This time around, the Delaware Riverkeeper is recruiting residents  to collect information about any spills or flooding at drilling and fracking sites in their communities. The Riverkeeper is still compiling this information, but initial reports show that in Pennsylvania and West Virginia, atop the Marcellus shale, Hurricane Sandy caused headaches  for drillers.
Residential mortgages generally forbid land from being used for industrial activities. But oil and gas leases typically allow this sort of industrial activity on those same properties. As a result , bankers and drillers find themselves with two competing legal documents and the landowner is stuck in between.
FEMA is not alone in noticing the risks associated with the shale drilling frenzy. Realtors, real estate lawyers and the insurance industry have also taken note.
One law firm, Edwards Wildman Palmer LLP , calculated that oil and gas well drillers and operators have been sued at least three dozen times in fracking-related cases, usually over contaminated water or land, and that another two dozen lawsuits have emerged over other drilling related issues. And the number is steadily growing, lawyers from the firm say.
“Now that we're drilling literally under people's back yards, the general awareness of fracking as, at least, a potential issue is much higher,” Charles Dewhurst, a partner and leader of the natural resources practice at BDO USA LLP in Houston, told Risk and Insurance magazine  last month.
“This shift of the drilling risks from the gas companies to the housing sector, homeowners and taxpayers creates a perfect storm begging for immediate attention,” attorney Elizabeth Radow, wrote  in the New York Bar Association Journal last year.
Researchers have confirmed that the effects on property values are real. “We find that proximity to wells increases housing values, though concern about the risk to groundwater fully offsets those gains,” wrote analysts  from the National Bureau of Economic Research in a recently released working paper that assessed 19,000 property sales during a five year period in Washington County, PA. “By itself, concern about groundwater contamination reduces property values by up to 24 percent.”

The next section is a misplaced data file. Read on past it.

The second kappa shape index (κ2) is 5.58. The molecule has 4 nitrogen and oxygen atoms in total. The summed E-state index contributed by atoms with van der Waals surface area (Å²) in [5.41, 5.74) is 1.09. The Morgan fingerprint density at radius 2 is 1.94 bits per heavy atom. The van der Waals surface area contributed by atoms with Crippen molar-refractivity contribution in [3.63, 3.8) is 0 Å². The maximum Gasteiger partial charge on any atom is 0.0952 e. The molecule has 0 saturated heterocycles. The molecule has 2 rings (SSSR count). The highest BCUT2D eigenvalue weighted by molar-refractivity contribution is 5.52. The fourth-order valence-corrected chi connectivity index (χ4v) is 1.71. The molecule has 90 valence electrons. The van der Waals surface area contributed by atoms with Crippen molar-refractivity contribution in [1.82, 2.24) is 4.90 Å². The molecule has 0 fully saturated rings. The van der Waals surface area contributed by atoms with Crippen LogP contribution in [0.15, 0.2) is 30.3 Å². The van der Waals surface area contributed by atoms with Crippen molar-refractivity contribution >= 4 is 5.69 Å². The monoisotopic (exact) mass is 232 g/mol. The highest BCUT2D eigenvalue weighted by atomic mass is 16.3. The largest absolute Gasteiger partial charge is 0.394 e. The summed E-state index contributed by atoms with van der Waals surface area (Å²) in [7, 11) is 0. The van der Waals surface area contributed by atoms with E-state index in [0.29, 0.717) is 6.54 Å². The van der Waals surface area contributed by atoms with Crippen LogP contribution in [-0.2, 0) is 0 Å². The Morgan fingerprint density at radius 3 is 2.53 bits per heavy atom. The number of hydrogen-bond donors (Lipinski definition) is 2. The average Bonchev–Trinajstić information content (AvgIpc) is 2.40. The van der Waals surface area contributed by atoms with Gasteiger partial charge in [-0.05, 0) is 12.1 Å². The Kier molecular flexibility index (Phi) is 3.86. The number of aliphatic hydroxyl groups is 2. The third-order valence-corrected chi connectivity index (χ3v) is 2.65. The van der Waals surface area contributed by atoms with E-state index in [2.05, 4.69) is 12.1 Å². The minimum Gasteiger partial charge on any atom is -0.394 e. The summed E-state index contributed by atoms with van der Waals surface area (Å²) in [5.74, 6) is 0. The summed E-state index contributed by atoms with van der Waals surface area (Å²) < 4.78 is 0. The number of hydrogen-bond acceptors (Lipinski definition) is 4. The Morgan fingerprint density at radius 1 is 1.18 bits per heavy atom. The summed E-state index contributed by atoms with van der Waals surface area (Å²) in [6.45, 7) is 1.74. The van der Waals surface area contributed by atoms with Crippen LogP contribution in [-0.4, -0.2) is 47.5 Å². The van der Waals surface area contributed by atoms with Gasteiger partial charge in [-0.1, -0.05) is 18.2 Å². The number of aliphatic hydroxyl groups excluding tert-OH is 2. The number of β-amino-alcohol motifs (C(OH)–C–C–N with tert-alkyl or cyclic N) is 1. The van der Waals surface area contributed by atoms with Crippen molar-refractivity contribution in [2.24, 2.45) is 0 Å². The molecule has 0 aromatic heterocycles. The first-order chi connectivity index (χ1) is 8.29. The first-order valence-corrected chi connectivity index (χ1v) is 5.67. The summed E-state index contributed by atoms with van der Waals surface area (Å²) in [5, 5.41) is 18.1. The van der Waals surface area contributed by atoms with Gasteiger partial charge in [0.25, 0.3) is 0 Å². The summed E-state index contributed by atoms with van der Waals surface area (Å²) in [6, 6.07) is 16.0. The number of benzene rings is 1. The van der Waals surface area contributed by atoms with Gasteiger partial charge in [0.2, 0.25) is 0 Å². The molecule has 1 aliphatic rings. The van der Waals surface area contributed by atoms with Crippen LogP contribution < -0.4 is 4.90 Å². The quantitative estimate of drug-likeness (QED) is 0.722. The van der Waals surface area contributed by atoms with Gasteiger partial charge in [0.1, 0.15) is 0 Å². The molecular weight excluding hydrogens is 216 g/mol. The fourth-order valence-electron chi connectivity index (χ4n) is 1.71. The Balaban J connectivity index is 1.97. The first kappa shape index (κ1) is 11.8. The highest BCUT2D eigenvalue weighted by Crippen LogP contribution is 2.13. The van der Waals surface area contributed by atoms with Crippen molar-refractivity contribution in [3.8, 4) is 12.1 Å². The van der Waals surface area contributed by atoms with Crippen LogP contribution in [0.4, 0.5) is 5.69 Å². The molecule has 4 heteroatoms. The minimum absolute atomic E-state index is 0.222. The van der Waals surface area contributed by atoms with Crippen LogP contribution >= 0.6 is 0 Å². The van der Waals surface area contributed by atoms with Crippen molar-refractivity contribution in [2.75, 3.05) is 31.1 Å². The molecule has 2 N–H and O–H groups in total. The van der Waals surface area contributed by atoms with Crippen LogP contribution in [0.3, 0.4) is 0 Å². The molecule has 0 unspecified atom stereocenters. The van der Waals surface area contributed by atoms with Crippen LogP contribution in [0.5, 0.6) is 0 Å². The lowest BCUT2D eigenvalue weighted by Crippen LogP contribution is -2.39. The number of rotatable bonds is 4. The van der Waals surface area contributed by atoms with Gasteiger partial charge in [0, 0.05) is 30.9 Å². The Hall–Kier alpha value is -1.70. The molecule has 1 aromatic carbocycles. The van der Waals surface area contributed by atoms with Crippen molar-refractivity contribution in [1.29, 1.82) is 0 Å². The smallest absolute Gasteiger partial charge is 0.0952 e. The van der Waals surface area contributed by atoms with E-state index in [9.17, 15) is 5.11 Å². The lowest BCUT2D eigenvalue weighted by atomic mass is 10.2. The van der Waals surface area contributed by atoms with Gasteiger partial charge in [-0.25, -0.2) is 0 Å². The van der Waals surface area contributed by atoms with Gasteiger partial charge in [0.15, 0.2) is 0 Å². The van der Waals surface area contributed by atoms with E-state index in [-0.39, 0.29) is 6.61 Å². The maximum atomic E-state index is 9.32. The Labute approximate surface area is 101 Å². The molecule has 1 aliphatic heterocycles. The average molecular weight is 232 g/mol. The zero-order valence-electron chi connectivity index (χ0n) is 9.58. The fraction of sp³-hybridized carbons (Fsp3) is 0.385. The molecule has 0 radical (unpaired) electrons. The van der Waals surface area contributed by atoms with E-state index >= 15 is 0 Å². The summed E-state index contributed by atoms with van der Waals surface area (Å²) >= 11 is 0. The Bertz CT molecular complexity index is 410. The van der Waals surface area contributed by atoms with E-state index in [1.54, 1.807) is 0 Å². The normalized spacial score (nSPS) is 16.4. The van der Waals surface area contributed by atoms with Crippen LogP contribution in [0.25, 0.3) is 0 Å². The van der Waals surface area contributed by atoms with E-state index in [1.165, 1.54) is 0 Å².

Over the past few years, the list of banks hesitating to write mortgages on properties with gas leases has expanded to include major banks like Citizens Bank and Wells Fargo, according to a banker in New York state who has been researching mortgage questions in coordination with state and local officials. Some banks are charging larger fees for these mortgages, and others are declining to lend altogether, he said.
Drilling does bring economic benefits to those who lease their land and to communities where an oil and gas boom can support many new jobs across a range of sectors. But the point often missed in all the discussion about the jobs created by drilling is that many of these jobs are temporary and the drilling comes with hidden costs to local communities.
For his part, Senator Casey is starting to ask questions about some of these factors.
In his letter, Mr. Casey said he thinks that the buyouts in his state should be allowed to move forward because the mineral leases on the properties in question generally do not allow drillers to use the surface of the land, but only to tap the oil and gas using wells located on other properties. State and local regulations would also bar companies from building any structures on many of the properties, he said.
“Given these unique circumstances, FEMA should work with local officials to move the acquisition process forward,” Mr. Casey said.
Asked repeatedly for comment, officials at FEMA declined to respond.